Abstract: In order to effciently capture the contribution to the aggregated systemic risk of each financial institution arising from various important balance-sheet items, this study proposes a comprehensive approach of “Mark-to-Systemic-Risk" to integrate book value data of Luxembourg financial institutions into systemic risk measures. It first characterizes systemic risks and risk spillovers in equity returns for 33 Luxembourg banks, 30 European banking groups, and 232 investment funds.1 The forward-looking systemic risk measures delta CoES, Shapley – delta CoES, SRISK and conditional concentration risk are estimated by using a large-scale dynamic grouped t-copula, and their common components are determined by the generalized dynamic factor model. Several important facts are documented during 2009-2016: (1) Measured by delta CoES of equity returns, Luxembourg banks were more sensitive to the adverse events from investment funds compared to European banking groups, and investment funds were more sensitive to the adverse events from banking groups than from Luxembourg banks. (2) Ranked by Shapley - delta CoES values, money market funds had the highest marginal contribution to the total risk of Luxembourg banks while equity funds exhibited the least share of the risk, and the systemic risk contribution of bond funds, mixed funds and hedge funds became more important toward the end of 2016. (3) The macroeconomic determinants of the aggregate systemic risk of banking groups, Luxembourg banks and investment funds, and the marginal contributions from 15 countries to the aggregate systemic risk of Luxemburg banks and their parent banking groups are all different.
    Keywords: _nancial stability; systemic risk; macro-prudential policy; dynamic copulas; value at risk; shapley values; risk spillovers
    JEL: C1 E5 F3 G1
    Date: 2018–02
  58. By: Ahnert, Toni; Forbes, Kristin; Friedrich, Christian; Reinhardt, Dennis
    Abstract: Can macroprudential foreign exchange (FX) regulations on banks reduce the financial and macroeconomic vulnerabilities created by borrowing in foreign currency? To evaluate the effectiveness and unintended consequences of macroprudential FX regulation, we develop a parsimonious model of bank and market lending in domestic and foreign currency and derive four predictions. We confirm these predictions using a rich dataset of macroprudential FX regulations. These empirical tests show that FX regulations: (1) are effective in terms of reducing borrowing in foreign currency by banks; (2) have the unintended consequence of simultaneously causing firms to increase FX debt issuance; (3) reduce the sensitivity of banks to exchange rate movements, but (4) are less effective at reducing the sensitivity of corporates and the broader financial market to exchange rate movements. As a result, FX regulations on banks appear to be successful in mitigating the vulnerability of banks to exchange rate movements and the global financial cycle, but partially shift the snowbank of FX vulnerability to other sectors.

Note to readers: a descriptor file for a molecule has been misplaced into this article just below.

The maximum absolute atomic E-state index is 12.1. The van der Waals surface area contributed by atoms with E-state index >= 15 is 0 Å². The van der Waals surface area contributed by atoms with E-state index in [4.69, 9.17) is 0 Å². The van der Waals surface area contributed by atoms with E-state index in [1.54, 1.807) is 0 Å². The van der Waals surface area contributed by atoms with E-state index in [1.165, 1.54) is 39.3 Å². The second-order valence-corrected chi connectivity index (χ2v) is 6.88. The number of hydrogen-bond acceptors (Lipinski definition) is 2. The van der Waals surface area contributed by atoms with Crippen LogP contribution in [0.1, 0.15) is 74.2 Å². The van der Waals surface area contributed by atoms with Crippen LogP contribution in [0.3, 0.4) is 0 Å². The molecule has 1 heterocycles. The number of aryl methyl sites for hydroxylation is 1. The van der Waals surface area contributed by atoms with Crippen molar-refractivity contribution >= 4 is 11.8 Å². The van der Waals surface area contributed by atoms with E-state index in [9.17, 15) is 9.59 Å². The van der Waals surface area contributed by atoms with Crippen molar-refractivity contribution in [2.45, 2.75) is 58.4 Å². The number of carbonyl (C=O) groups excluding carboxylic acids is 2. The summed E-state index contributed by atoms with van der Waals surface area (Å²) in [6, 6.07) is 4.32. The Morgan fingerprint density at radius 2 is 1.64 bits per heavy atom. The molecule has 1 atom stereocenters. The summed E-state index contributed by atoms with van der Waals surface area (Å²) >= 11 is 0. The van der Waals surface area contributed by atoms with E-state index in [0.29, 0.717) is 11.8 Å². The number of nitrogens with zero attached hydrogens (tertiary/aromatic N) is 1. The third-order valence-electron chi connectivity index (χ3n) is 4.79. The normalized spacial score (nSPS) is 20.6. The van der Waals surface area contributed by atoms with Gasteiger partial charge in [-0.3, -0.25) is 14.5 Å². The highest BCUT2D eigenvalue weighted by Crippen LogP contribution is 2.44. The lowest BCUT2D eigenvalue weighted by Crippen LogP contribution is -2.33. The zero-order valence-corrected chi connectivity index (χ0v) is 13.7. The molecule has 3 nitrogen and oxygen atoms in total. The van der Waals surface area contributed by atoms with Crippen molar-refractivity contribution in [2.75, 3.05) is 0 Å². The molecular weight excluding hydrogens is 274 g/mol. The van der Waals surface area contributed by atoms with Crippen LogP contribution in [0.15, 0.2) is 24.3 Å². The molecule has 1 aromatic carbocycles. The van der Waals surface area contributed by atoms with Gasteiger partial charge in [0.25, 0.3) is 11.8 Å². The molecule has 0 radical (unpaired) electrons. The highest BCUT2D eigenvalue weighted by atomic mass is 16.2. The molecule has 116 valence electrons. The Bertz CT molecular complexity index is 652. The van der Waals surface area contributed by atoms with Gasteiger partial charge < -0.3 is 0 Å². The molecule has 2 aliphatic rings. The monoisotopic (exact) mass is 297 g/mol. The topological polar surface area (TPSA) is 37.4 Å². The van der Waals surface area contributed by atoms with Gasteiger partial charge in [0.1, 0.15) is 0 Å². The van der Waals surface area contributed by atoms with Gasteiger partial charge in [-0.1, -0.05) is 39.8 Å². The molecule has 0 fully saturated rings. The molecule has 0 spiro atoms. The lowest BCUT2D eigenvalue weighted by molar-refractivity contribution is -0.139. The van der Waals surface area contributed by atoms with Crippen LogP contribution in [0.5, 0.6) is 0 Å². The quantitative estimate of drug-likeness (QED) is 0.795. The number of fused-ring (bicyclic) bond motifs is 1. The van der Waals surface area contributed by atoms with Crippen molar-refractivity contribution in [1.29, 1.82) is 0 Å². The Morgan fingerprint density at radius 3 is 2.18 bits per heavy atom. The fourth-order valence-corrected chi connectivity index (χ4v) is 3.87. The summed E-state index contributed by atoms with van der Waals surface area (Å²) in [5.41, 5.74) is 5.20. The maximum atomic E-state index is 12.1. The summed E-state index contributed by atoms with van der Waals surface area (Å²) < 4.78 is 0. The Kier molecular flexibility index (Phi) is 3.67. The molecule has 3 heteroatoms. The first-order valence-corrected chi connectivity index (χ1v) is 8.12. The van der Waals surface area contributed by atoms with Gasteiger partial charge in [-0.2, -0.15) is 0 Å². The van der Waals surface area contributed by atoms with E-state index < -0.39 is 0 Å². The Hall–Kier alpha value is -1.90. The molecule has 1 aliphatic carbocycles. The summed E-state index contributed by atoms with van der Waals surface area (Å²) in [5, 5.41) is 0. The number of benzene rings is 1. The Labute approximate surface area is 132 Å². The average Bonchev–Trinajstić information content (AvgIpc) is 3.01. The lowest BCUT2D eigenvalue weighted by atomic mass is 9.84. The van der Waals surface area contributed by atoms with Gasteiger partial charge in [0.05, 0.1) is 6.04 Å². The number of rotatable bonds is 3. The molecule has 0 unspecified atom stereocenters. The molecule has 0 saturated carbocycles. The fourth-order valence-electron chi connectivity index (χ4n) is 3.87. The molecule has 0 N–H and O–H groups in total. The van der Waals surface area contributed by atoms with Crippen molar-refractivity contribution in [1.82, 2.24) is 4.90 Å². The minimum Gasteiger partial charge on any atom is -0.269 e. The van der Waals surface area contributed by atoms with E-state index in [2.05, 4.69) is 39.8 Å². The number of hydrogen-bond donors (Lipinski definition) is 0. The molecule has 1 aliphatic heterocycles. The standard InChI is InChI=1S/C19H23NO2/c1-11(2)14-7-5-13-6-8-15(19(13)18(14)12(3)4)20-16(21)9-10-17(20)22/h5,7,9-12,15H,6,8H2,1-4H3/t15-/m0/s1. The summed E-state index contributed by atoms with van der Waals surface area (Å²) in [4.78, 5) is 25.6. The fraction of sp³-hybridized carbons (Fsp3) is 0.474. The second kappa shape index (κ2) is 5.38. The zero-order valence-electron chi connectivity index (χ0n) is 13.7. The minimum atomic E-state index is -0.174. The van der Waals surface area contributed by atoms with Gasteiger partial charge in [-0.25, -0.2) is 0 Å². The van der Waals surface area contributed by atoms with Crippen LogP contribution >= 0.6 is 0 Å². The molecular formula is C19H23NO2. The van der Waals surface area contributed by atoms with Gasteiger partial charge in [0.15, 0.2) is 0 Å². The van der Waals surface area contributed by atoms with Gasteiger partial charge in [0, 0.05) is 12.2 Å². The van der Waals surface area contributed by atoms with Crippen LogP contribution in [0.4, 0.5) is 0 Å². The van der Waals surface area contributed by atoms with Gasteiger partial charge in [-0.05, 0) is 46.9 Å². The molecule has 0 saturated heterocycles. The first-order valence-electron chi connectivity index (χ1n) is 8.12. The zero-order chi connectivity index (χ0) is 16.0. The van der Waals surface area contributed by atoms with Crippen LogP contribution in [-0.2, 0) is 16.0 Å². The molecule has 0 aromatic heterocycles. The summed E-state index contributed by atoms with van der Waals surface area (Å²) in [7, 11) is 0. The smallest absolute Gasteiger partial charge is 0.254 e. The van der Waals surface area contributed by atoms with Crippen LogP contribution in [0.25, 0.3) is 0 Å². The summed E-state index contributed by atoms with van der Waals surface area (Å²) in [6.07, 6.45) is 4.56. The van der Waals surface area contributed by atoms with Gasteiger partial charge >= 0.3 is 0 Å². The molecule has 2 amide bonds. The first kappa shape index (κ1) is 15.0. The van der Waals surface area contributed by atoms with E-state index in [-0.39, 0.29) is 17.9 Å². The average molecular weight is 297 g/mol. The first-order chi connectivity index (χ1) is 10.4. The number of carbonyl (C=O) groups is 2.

Keywords: Banking flows; FX regulations; International debt issuance; macroprudential policies
    JEL: F32 F34 G15 G21 G28
    Date: 2018–03
  59. By: Jennifer La'O (Columbia University); Luigi Iovino (Bocconi University)
    Abstract: We study a class of economies in which incomplete information is the source of nominal price, nominal wage, and real frictions. Firms make nominal price-setting and real production decisions under imperfect information about the state of the economy. Workers also make nominal wage-setting decisions under imperfect information. We characterize both optimal fiscal and monetary policy within this class.
    Date: 2017
  60. By: Pablo A. Guerron-Quintana (Boston College and Espol); Tomohiro Hirano (University of Tokyo); Ryo Jinnai (Hitotsubashi University)
    Abstract: We propose a model that generates permanent effects on economic growth following a recession (super hysteresis). Recurrent bubbles are introduced to an otherwise standard infinite-horizon business-cycle model with liquidity scarcity and endogenous productivity. In our setup, bubbles promote growth because they provide liquidity to constrained investors. Bubbles are sustained only when the financial system is under-developed. If the financial development is in an intermediate stage, recurrent bubbles can be harmful in the sense that they decrease the unconditional mean and increase the unconditional volatility of the growth rate relative to the fundamental equilibrium in the same economy. Through the lens of an estimated version of our model fitted to U.S. data, we argue that 1) there is evidence of recurrent bubbles; 2) the Great Moderation results from the collapse of the monetary bubble in the late 1970s; and 3) the burst of the housing bubble is partially responsible for the post-Great Recession dismal recovery of the U.S. economy.
    Date: 2018–03–12
  61. By: Paul J.J. Welfens (Europäisches Institut für Internationale Wirtschaftsbeziehungen (EIIW))